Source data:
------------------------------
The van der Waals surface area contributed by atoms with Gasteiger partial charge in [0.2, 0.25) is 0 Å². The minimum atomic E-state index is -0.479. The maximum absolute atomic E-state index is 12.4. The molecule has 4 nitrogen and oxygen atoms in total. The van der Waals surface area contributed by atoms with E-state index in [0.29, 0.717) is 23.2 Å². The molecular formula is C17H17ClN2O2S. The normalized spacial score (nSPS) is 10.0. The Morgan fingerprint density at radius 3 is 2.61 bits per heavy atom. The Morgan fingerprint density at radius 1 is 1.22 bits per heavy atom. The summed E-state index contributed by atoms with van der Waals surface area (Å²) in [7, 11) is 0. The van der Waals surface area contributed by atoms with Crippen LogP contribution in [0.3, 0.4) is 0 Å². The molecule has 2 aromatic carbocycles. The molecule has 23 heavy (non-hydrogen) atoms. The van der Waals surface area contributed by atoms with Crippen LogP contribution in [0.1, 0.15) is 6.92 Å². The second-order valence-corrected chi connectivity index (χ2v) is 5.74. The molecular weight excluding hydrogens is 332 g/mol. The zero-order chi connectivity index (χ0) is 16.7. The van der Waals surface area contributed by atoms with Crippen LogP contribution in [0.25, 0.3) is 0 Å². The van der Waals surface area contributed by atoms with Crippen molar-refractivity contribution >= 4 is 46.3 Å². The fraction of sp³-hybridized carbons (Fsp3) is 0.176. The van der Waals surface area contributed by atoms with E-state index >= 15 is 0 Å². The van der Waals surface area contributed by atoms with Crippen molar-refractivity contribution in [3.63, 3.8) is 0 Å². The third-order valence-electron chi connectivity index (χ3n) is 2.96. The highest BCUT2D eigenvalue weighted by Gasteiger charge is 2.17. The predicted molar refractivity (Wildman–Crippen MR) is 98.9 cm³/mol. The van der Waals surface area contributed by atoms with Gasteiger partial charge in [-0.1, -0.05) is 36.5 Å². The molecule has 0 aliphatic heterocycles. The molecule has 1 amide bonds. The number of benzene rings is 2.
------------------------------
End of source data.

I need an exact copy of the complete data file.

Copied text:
The van der Waals surface area contributed by atoms with Gasteiger partial charge in [0.2, 0.25) is 0 Å². The minimum atomic E-state index is -0.479. The maximum absolute atomic E-state index is 12.4. The molecule has 4 nitrogen and oxygen atoms in total. The van der Waals surface area contributed by atoms with E-state index in [0.29, 0.717) is 23.2 Å². The molecular formula is C17H17ClN2O2S. The normalized spacial score (nSPS) is 10.0. The Morgan fingerprint density at radius 3 is 2.61 bits per heavy atom. The Morgan fingerprint density at radius 1 is 1.22 bits per heavy atom. The summed E-state index contributed by atoms with van der Waals surface area (Å²) in [7, 11) is 0. The van der Waals surface area contributed by atoms with Crippen LogP contribution in [0.3, 0.4) is 0 Å². The molecule has 2 aromatic carbocycles. The molecule has 23 heavy (non-hydrogen) atoms. The van der Waals surface area contributed by atoms with Crippen LogP contribution in [0.1, 0.15) is 6.92 Å². The second-order valence-corrected chi connectivity index (χ2v) is 5.74. The molecular weight excluding hydrogens is 332 g/mol. The zero-order chi connectivity index (χ0) is 16.7. The van der Waals surface area contributed by atoms with Crippen LogP contribution in [0.25, 0.3) is 0 Å². The van der Waals surface area contributed by atoms with Crippen molar-refractivity contribution >= 4 is 46.3 Å². The fraction of sp³-hybridized carbons (Fsp3) is 0.176. The van der Waals surface area contributed by atoms with E-state index >= 15 is 0 Å². The van der Waals surface area contributed by atoms with Crippen molar-refractivity contribution in [3.63, 3.8) is 0 Å². The third-order valence-electron chi connectivity index (χ3n) is 2.96. The highest BCUT2D eigenvalue weighted by Gasteiger charge is 2.17. The predicted molar refractivity (Wildman–Crippen MR) is 98.9 cm³/mol. The van der Waals surface area contributed by atoms with Gasteiger partial charge in [-0.1, -0.05) is 36.5 Å². The molecule has 0 aliphatic heterocycles. The molecule has 1 amide bonds. The number of benzene rings is 2.